Scale conversion - centres debate planteria approach

The differing values of planterias have been emphasised by two of Britain's bigger garden centre groups.

Hillier: larger planterias have helped the group to reach £5m in plant sales and also suit its reputation as a grower
Hillier: larger planterias have helped the group to reach £5m in plant sales and also suit its reputation as a grower

The 12-centre Hillier group has reached £5m in plant sales, which remain its top category. Managing director Chris Francis said Hillier has to keep its reputation as a plants-based group, with only the best-quality plants and best range acceptable.

But Francis said he sympathises with 22-centre Klondyke, which has plans to cut planteria size at its Carlisle centre and has built a more compact planteria at its Garforth centre in Leeds. Francis said Klondyke often has worse weather to deal with in the north and Scotland, and he might have similar ideas were Hillier's centres further north.

In an interview to be published in the new year, Klondyke's incoming chief executive David Yardley said: "Having a big planteria is not the right thing. You can get two or three deliveries a week so don't need one. Big garden centres mean big overheads and don't make the money. It's better to have a compact garden centre with the ability to expand and not start with anything too big."

Outgoing chief executive Bob Hewitt added: "A lot of our planterias are too big. A lot garden centres are finding that. (Flagship) Carlisle is too big, so we'll cut it and add a shed concession. It makes it more manageable for staff. We will not just maintain space for the hell of it."

At Garforth, the covered planteria is 4,000sq ft and the outdoor area is 8,000sq ft, while the shop is 26,000sq ft. Many Hillier centres have different proportions, with larger planterias and smaller shops. Francis said that can suit its reputation as a grower. He added that Hillier is now the largest customer of its own nursery, with 25 per cent of stock going to its garden centres.

Nursery stock, bedding and restaurants still make up more than 50 per cent of sales in the season, he pointed out. Overall sales are up nine per cent in the financial year to September 2016 and 17 per cent up afterwards.

Only one Hillier, Eastbourne, offers a "shopping village" concept and a 20,000sq ft five-concession extension is to be built there, due for completion in May 2017.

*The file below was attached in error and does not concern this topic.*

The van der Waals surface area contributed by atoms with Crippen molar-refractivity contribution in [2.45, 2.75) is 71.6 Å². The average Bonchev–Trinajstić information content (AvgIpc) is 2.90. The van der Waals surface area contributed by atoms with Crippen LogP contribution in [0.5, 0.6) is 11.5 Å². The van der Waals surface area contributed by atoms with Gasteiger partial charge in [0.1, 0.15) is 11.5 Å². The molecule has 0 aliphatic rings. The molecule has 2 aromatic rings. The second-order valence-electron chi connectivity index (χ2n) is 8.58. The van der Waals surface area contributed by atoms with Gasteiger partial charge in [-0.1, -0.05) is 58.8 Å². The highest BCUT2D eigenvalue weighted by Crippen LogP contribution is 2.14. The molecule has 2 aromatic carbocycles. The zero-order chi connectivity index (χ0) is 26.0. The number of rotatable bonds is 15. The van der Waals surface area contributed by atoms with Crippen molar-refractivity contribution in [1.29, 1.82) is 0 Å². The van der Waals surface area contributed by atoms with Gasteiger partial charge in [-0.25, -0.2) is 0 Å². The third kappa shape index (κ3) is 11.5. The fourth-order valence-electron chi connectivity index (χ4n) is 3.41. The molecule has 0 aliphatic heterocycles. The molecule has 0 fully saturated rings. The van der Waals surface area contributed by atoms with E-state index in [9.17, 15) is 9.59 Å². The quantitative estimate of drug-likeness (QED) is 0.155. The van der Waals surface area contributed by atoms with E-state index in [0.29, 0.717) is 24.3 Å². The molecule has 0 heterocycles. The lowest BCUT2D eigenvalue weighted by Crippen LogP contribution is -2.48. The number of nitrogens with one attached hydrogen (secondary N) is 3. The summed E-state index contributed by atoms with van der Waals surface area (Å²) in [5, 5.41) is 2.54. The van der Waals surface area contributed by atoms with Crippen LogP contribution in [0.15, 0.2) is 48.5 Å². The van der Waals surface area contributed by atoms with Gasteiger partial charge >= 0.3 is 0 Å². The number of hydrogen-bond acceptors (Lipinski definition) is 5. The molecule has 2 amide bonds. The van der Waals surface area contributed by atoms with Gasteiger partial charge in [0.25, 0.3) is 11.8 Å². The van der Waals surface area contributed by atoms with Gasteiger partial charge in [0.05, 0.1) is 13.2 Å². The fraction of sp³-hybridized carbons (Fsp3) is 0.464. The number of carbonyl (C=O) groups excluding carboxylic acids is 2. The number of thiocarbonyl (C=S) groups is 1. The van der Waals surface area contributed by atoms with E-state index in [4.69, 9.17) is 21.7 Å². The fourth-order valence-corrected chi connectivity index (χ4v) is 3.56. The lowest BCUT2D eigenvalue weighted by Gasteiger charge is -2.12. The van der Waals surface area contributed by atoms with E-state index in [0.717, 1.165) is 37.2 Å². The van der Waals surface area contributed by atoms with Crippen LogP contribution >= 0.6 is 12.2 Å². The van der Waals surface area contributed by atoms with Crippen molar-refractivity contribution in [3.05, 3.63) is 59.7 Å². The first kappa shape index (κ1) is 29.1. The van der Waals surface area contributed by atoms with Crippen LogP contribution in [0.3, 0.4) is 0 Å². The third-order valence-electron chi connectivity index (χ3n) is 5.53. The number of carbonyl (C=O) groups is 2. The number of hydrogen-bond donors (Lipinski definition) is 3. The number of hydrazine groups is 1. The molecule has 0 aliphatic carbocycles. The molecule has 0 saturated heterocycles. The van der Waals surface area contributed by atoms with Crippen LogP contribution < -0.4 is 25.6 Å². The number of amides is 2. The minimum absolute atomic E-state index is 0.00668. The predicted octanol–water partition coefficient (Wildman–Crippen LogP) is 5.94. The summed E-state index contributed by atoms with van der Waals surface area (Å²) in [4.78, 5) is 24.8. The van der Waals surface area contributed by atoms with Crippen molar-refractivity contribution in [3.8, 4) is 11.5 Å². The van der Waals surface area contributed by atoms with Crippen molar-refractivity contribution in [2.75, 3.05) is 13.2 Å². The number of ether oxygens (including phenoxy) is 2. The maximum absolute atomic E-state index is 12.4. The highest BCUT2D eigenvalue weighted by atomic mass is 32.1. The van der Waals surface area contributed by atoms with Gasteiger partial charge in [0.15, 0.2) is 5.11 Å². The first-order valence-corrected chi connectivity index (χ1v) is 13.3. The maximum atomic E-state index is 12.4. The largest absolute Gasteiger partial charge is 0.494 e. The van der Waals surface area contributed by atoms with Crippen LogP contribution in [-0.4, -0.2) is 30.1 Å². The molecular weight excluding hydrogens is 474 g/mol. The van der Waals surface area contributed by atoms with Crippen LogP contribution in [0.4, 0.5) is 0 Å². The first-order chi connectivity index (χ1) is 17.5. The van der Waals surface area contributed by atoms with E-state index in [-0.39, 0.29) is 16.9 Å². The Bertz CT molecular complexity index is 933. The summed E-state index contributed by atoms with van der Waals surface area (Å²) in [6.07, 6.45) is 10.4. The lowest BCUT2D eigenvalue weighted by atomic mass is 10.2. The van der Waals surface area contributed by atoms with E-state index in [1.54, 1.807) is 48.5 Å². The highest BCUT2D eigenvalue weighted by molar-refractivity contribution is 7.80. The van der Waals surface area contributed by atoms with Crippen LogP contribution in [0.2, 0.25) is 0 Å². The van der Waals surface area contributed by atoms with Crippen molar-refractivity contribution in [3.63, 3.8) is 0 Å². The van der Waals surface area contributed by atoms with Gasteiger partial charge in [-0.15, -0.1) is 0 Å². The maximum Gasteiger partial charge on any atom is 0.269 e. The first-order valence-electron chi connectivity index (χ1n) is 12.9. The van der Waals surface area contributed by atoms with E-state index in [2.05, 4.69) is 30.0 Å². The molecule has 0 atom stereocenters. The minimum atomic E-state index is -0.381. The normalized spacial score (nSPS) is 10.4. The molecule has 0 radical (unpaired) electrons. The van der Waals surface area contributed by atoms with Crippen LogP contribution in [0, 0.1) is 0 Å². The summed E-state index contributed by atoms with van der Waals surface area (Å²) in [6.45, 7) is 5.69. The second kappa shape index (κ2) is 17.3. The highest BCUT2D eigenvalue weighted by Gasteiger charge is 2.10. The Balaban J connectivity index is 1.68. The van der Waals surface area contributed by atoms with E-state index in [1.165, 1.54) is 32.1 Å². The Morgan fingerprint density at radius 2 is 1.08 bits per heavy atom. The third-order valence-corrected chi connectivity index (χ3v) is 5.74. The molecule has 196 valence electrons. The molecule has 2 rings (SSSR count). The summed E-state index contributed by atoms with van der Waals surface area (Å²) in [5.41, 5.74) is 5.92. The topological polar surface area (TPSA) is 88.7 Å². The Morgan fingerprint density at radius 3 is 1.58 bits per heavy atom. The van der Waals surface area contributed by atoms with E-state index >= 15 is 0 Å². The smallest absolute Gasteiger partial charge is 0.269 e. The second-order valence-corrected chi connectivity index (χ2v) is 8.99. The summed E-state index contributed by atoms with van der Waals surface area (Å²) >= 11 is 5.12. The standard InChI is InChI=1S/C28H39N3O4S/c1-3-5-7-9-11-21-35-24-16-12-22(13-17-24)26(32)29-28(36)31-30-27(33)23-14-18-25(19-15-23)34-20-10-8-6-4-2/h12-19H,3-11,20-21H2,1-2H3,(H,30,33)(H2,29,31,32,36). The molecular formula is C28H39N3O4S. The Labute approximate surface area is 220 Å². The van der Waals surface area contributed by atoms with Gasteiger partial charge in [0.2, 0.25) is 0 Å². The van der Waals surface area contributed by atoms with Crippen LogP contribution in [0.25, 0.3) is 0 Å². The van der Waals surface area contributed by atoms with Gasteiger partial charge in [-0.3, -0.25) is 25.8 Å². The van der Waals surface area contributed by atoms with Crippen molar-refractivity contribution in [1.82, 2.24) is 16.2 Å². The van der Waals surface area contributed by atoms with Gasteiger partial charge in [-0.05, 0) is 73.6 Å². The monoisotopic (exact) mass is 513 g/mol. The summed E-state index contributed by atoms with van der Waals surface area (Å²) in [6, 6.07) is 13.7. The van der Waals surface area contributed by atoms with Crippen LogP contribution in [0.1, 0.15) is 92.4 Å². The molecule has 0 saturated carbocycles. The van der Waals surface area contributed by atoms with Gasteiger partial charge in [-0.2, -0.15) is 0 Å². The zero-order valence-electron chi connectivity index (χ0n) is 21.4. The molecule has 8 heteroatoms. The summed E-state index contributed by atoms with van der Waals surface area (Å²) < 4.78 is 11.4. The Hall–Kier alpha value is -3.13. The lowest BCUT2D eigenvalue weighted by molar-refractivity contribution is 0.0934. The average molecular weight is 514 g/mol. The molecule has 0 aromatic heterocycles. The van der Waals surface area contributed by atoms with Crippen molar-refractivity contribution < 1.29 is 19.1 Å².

Francis added: "This year has been a very good year. The financial year to the end of September ended nine per cent up and we're 13 per cent up since then. This was a good result after the wettest winter ever in 2015-16 and the coldest spring until the end of April. But we had the best ever May by a long way and that carried on into June, July and August."

He said Hillier's RHS Chelsea Flower Show stand will be in the same place as 2015, in the pavilion, but not next to the monument. Sarah Eberle is designing and Caitlin Mclaughlin, the RHS young designer of the year, is also involved.

The second annual Hillier Garden Centre Awards, recently held in Southampton, saw planteria of the year won by Newbury (up 24 per cent) and plant category supplier of the year awarded to Meon Valley Nurseries.

Retail consultant Neville Stein said: "It is a good idea to reduce the size as long as stock turn is improved. In other words, the skill is to sell more from a smaller site. By having a reduced space for plants it means that the space has to be managed more effectively. This will, of course, involve more work if one is to increase the stock turn."

He added: "There will be more deliveries being received, more paperwork to process and, of course, more merchandising. But the benefits of an increased stock turn, fresher plants, a frequently changing range etc all outweigh the disadvantages. If one can sell more from a reduced space then it does mean that the extra space can be used for new product categories, which in turn will help to grow sales."

Mdj2 associates director Andy Newman said: "It is noticeable that external planterias seem to be getting smaller, especially in new-build and redeveloped centres. That said, many leading operators have been introducing more versatile buildings that can create a more versatile balance between indoor and outdoor space dependent on weather conditions - such as Bents 'open skies' building and Blue Diamond's atrium at Redfields.

"As we have seen over recent years, it's not necessarily the size of a planteria that matters. It's how well it is designed, fixturised and merchandised that matters. You don't need masses of space, instead healthy, fresh-looking plants really well merchandised are much more likely to catch a customers eye - and purse or wallet."


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